October 29, 2021

Burnout Quiz Information

The results of your burn-out quiz and our top six tips to recover from burnout

Code A

You are okay and show few if any signs of burnout. Keep doing what you are doing.

Code B

You are showing some signs of overwhelm. You could  burn out through time if you don’t take time to learn a few resilient strategies. 

Code C

You are getting close to burnout. You need to learn a few resilient strategies right away.

Code D

You are likely already burnt out. You need help to recover and lead a more resilient life. 


And, our TOP six tips to recover from burnout at work

1. Learn to recognize the symptoms

Like mental health, it is essential to compare your own or someone’s current behaviour with a baseline behaviour to measure any potential deviance. Are you more irritable, pessimistic, or tired than usual? Maybe you have mixed deadlines, can’t make decisions, or have frequent sick days. In others, you might notice that their appearance has changed or are they suddenly drinking? These signals could be a cry for help.


Chronic stress and burnout are the results of an overtaxed mind. While you might notice brain fog or inability to concentrate, you will eventually observe physical signs in your body. Symptoms may include aches and pains, headaches, hair loss, high blood pressure, gastrointestinal upset, muscle pain, skin rashes, excessive sleep, or weight gain.


Burnout though has its own three components: exhaustion, cynicism, and a lack of personal accomplishment. True burnout means that we will experience all three components. With exhaustion, you will likely feel constantly tired and low on energy. Cynicism will leave you feeling disengaged from work, possibly withdrawing, and generally feeling glum. Lastly, a lack of personal accomplishment will likely result in a loss of productivity and reduction in goal attainment. Now that we understand burnout and its three components, we can look at how to recover from burnout and lead a healthier life.

To recover, you need to start listening to what your body is telling you. A good habit is to ask yourself, ‘What does my body need today?’ For example, you may need rest, some gentle exercise, or to connect with someone.


2. Build recovery into your schedule

Unfortunately, a vacation or a wellness retreat will not allow you to fully recover from burnout. When we are burnt out, there is a need to rest and recover. You will need to take extra time off work to recover from chronic stress or burnout. Unfortunately, taking extra time off to recover may be difficult in the current economic and pandemic climate. With fewer people left behind to do the actual work, you may experience work overload. In this situation, you will have to decide how much time you can take off and regularly reassess your stress levels.


If you have less severe stress, you can take some time at the beginning of the week to schedule periods of rest, relaxation, and downtime. These times will help you to rest and recharge.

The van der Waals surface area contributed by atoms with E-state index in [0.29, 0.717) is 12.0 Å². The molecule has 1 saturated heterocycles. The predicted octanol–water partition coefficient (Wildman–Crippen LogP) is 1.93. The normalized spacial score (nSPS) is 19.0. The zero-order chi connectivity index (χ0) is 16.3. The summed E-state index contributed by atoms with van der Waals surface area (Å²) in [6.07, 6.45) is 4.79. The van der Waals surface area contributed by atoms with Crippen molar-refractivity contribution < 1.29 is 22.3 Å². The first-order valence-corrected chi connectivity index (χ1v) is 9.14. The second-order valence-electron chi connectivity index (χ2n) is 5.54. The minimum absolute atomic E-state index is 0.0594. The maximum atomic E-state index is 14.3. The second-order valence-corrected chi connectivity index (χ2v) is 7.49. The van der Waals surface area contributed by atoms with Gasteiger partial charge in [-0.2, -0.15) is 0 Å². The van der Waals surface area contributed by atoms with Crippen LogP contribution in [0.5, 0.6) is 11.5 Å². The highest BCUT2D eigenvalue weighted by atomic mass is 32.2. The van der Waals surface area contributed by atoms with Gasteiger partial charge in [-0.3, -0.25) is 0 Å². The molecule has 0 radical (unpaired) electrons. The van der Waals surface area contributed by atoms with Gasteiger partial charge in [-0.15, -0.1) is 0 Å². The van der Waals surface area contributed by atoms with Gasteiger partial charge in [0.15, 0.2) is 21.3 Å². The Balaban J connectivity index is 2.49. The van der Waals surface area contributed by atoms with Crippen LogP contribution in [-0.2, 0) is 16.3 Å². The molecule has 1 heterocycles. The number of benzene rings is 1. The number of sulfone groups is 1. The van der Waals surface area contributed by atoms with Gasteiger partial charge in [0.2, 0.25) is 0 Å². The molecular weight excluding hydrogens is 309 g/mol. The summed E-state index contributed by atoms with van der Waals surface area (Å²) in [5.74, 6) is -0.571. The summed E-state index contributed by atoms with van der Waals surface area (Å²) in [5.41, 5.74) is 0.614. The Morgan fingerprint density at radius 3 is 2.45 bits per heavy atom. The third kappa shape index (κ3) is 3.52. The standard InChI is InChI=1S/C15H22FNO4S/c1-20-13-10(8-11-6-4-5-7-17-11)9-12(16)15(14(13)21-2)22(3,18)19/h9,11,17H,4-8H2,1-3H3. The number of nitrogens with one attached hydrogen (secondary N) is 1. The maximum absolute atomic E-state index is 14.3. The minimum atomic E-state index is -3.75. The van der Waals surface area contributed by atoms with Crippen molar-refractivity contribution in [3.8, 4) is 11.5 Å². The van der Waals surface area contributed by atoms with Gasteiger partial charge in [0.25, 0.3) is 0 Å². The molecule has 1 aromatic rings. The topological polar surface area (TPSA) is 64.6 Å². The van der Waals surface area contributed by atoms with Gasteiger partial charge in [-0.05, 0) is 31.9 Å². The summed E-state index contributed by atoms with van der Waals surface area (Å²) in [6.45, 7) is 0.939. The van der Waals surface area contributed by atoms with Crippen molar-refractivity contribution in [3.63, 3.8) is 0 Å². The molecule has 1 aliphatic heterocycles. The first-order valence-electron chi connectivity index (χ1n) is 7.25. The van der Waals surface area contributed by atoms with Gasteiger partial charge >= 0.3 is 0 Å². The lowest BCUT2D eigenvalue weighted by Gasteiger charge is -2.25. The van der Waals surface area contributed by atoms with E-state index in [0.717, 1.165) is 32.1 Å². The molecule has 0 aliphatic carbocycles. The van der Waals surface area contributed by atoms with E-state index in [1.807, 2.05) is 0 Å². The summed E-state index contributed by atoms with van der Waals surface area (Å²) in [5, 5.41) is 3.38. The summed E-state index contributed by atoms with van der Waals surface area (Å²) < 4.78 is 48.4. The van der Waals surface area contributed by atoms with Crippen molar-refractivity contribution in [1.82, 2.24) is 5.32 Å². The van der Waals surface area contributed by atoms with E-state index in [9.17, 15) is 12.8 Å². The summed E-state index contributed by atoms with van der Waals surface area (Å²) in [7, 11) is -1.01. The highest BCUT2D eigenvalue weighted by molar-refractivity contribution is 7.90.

It is also essential to stop thinking about work while away from work. Possible ideas to achieve this include creating a few chosen times each day to think about work or simply reminding yourself that thinking about work when away negates the benefit of taking time off.


3. Get accustomed to the concept of energy management

You will do well to make a list of energy robbers and energy boosters both at home and at work. Next, think about what can you do to increase your energy boosters and reduce your energy robbers? For example, if working from home is draining your energy and making you feel isolated, schedule a workout class in your community, work at a coffee shop for an hour each morning, or schedule an activity such as a walk in the park with a friend or neighbour.  

4. Learn to ask for help

You will need to ask for help to beat stress and burnout. For example, can you identify a co-worker to share your workload? Or could you approach your manager for support or learn tips to delegate tasks? Perhaps engaging a leadership coach could help you grow and improve. Similarly, at home, can you enlist your family to help with the chores, hire a housecleaner, or purchase meal kits temporarily?


5. Reconsider your beliefs around self-care

People are often great at taking care of others, but often at the expense of themselves. We often neglect our own self-care, believing that we should and can do it all. The truth is that we all deserve self-care, and we are all more effective and productive when we feel rested.


Stop feeling guilty or irresponsible and create a list of self-care ideas right now. Some questions to consider are, what would help you feel good? What do you consider fun? Or, what would help you to feel taken care of? Some ideas could be getting a massage, eating a healthy meal, having a shower or a bath, or taking time away from work to play and enjoy the day.


Finally, take some time to establish boundaries around your work, such as finishing at 5 p.m. on weekdays and completely checking out of work on the weekends.


6. Improve your emotional regulation skills

According to the World Health Organization (WHO), Burnout results from an inability to effectively manage chronic workplace stress. To be more resilient, you will need a calmer mind to notice when you have gone down the wrong highway so that you can switch to a healthier response. For example, if you procrastinate at work, you can notice your emotions and respond appropriately. Instead, being kind to yourself, tapping into your why and reminding yourself that 90% is all that is required will help set you up for success and move forward.